Localized scleroderma in childhood is not just a skin disease

Authors


Abstract

Objective

Juvenile localized scleroderma is usually considered a disease that is confined to the skin and subcutaneous tissue. We studied the prevalence and clinical features of extracutaneous manifestations in a large cohort of children with juvenile localized scleroderma.

Methods

Data from a multinational study on juvenile scleroderma was used for this in-depth study. Clinical features of patients with extracutaneous manifestations were compared with those of patients who had exclusively skin involvement.

Results

Seven hundred fifty patients entered the study. One hundred sixty-eight patients (22.4%) presented with a total of 193 extracutaneous manifestations, as follows: articular (47.2%), neurologic (17.1%), vascular (9.3%), ocular (8.3%), gastrointestinal (6.2%), respiratory (2.6%), cardiac (1%), and renal (1%). Other autoimmune conditions were present in 7.3% of patients. Neurologic involvement consisted of epilepsy, central nervous system vasculitis, peripheral neuropathy, vascular malformations, headache, and neuroimaging abnormalities. Ocular manifestations were episcleritis, uveitis, xerophthalmia, glaucoma, and papilledema. In more than one-fourth of these children, articular, neurologic, and ocular involvements were unrelated to the site of skin lesions. Raynaud's phenomenon was reported in 16 patients. Respiratory involvement consisted essentially of restrictive lung disease. Gastrointestinal involvement was reported in 12 patients and consisted exclusively of gastroesophageal reflux. Thirty patients (4%) had multiple extracutaneous features, but systemic sclerosis (SSc) developed in only 1 patient. In patients with extracutaneous involvement, the prevalence of antinuclear antibodies and rheumatoid factor was significantly higher than that among patients with only skin involvement. However, Scl-70 and anticentromere, markers of SSc, were not significantly increased.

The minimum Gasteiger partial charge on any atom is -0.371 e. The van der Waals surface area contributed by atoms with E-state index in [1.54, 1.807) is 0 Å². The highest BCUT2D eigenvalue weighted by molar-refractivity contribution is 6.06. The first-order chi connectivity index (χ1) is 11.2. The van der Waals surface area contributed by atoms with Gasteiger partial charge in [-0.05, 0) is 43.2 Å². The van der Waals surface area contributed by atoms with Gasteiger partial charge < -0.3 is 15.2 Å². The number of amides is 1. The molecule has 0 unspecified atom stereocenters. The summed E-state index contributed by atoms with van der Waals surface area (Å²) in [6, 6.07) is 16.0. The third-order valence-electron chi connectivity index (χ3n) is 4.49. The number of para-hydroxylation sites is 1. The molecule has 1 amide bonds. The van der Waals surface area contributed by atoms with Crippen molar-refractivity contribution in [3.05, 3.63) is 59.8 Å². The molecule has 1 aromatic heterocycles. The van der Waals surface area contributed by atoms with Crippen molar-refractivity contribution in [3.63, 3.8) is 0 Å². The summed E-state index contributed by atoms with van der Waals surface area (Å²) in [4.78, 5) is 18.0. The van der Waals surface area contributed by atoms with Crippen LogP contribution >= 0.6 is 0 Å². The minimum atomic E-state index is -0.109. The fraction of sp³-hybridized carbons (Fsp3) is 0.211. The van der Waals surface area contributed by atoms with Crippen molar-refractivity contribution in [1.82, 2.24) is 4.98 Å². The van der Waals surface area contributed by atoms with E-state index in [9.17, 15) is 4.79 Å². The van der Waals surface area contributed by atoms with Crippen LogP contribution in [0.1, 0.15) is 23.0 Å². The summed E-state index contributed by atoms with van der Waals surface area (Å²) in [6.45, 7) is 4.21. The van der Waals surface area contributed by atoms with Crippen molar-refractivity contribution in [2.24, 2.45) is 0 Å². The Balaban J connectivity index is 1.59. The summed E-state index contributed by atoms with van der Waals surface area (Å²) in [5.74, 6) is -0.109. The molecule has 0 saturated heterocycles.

Conclusion

Extracutaneous manifestations of juvenile localized scleroderma developed in almost one-fourth of the children in this study. These extracutaneous manifestations often were unrelated to the site of the skin lesions and sometimes were associated with multiple organ involvement. The risk of developing SSc was very low. This subgroup of patients with juvenile localized scleroderma should be evaluated extensively, treated more aggressively, and monitored carefully.

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